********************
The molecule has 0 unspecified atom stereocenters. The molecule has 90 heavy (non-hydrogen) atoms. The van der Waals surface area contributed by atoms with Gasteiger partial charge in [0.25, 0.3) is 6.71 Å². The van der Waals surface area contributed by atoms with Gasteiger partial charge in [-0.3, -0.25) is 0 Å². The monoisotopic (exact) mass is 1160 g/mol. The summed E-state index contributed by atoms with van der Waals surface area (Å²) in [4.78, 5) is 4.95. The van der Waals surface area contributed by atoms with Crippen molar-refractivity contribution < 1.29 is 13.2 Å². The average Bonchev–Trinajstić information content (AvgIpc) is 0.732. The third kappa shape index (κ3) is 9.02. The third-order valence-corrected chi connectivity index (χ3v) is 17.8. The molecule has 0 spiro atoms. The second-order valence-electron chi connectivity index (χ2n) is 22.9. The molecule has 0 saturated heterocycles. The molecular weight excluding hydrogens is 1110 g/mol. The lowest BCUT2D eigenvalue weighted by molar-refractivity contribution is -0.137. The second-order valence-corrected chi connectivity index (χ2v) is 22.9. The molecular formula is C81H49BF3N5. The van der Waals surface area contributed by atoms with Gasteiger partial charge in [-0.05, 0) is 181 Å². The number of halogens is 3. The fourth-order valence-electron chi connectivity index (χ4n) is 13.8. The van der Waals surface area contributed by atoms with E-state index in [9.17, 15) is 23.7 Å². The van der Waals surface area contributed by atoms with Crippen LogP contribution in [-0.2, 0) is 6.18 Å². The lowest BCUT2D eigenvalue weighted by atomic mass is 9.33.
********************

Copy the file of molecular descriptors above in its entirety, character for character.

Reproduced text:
The molecule has 0 unspecified atom stereocenters. The molecule has 90 heavy (non-hydrogen) atoms. The van der Waals surface area contributed by atoms with Gasteiger partial charge in [0.25, 0.3) is 6.71 Å². The van der Waals surface area contributed by atoms with Gasteiger partial charge in [-0.3, -0.25) is 0 Å². The monoisotopic (exact) mass is 1160 g/mol. The summed E-state index contributed by atoms with van der Waals surface area (Å²) in [4.78, 5) is 4.95. The van der Waals surface area contributed by atoms with Crippen molar-refractivity contribution < 1.29 is 13.2 Å². The average Bonchev–Trinajstić information content (AvgIpc) is 0.732. The third kappa shape index (κ3) is 9.02. The third-order valence-corrected chi connectivity index (χ3v) is 17.8. The molecule has 0 spiro atoms. The second-order valence-electron chi connectivity index (χ2n) is 22.9. The molecule has 0 saturated heterocycles. The molecular weight excluding hydrogens is 1110 g/mol. The lowest BCUT2D eigenvalue weighted by molar-refractivity contribution is -0.137. The second-order valence-corrected chi connectivity index (χ2v) is 22.9. The molecular formula is C81H49BF3N5. The van der Waals surface area contributed by atoms with Gasteiger partial charge in [-0.05, 0) is 181 Å². The number of halogens is 3. The fourth-order valence-electron chi connectivity index (χ4n) is 13.8. The van der Waals surface area contributed by atoms with E-state index in [9.17, 15) is 23.7 Å². The van der Waals surface area contributed by atoms with Crippen LogP contribution in [-0.2, 0) is 6.18 Å². The lowest BCUT2D eigenvalue weighted by atomic mass is 9.33.